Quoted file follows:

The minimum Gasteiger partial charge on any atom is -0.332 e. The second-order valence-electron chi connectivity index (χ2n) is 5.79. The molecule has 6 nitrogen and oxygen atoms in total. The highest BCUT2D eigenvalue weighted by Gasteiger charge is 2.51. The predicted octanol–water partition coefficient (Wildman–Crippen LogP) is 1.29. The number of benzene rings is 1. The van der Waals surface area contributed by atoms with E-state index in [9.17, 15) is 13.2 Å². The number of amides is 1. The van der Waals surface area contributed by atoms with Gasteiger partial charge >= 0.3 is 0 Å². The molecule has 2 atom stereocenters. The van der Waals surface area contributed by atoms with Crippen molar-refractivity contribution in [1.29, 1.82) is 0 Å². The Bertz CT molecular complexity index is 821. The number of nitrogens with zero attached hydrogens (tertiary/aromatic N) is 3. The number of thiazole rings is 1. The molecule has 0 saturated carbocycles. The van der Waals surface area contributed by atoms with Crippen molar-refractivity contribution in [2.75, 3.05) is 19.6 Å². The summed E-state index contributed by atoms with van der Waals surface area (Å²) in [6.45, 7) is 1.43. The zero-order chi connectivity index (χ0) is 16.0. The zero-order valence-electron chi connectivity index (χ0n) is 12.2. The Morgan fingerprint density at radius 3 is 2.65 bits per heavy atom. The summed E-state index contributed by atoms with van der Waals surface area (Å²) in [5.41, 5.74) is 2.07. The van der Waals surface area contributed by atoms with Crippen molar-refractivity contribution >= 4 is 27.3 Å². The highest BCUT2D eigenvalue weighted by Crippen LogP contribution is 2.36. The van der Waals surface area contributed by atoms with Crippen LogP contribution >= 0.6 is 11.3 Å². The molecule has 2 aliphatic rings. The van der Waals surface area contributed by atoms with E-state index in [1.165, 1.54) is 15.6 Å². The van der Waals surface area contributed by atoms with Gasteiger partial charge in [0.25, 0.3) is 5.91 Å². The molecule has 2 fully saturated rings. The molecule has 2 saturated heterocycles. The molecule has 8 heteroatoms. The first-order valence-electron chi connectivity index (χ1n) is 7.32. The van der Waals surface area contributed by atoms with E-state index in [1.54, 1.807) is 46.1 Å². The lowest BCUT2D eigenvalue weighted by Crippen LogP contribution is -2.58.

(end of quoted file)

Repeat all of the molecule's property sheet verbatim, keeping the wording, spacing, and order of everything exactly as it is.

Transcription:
The minimum Gasteiger partial charge on any atom is -0.332 e. The second-order valence-electron chi connectivity index (χ2n) is 5.79. The molecule has 6 nitrogen and oxygen atoms in total. The highest BCUT2D eigenvalue weighted by Gasteiger charge is 2.51. The predicted octanol–water partition coefficient (Wildman–Crippen LogP) is 1.29. The number of benzene rings is 1. The van der Waals surface area contributed by atoms with E-state index in [9.17, 15) is 13.2 Å². The number of amides is 1. The van der Waals surface area contributed by atoms with Gasteiger partial charge >= 0.3 is 0 Å². The molecule has 2 atom stereocenters. The van der Waals surface area contributed by atoms with Crippen molar-refractivity contribution in [1.29, 1.82) is 0 Å². The Bertz CT molecular complexity index is 821. The number of nitrogens with zero attached hydrogens (tertiary/aromatic N) is 3. The number of thiazole rings is 1. The molecule has 0 saturated carbocycles. The van der Waals surface area contributed by atoms with Crippen molar-refractivity contribution in [2.75, 3.05) is 19.6 Å². The summed E-state index contributed by atoms with van der Waals surface area (Å²) in [6.45, 7) is 1.43. The zero-order chi connectivity index (χ0) is 16.0. The zero-order valence-electron chi connectivity index (χ0n) is 12.2. The Morgan fingerprint density at radius 3 is 2.65 bits per heavy atom. The summed E-state index contributed by atoms with van der Waals surface area (Å²) in [5.41, 5.74) is 2.07. The van der Waals surface area contributed by atoms with Crippen molar-refractivity contribution >= 4 is 27.3 Å². The highest BCUT2D eigenvalue weighted by Crippen LogP contribution is 2.36. The van der Waals surface area contributed by atoms with Crippen LogP contribution >= 0.6 is 11.3 Å². The molecule has 2 aliphatic rings. The van der Waals surface area contributed by atoms with E-state index in [1.165, 1.54) is 15.6 Å². The van der Waals surface area contributed by atoms with Gasteiger partial charge in [0.25, 0.3) is 5.91 Å². The molecule has 2 fully saturated rings. The molecule has 2 saturated heterocycles. The molecule has 8 heteroatoms. The first-order valence-electron chi connectivity index (χ1n) is 7.32. The van der Waals surface area contributed by atoms with E-state index in [1.54, 1.807) is 46.1 Å². The lowest BCUT2D eigenvalue weighted by Crippen LogP contribution is -2.58.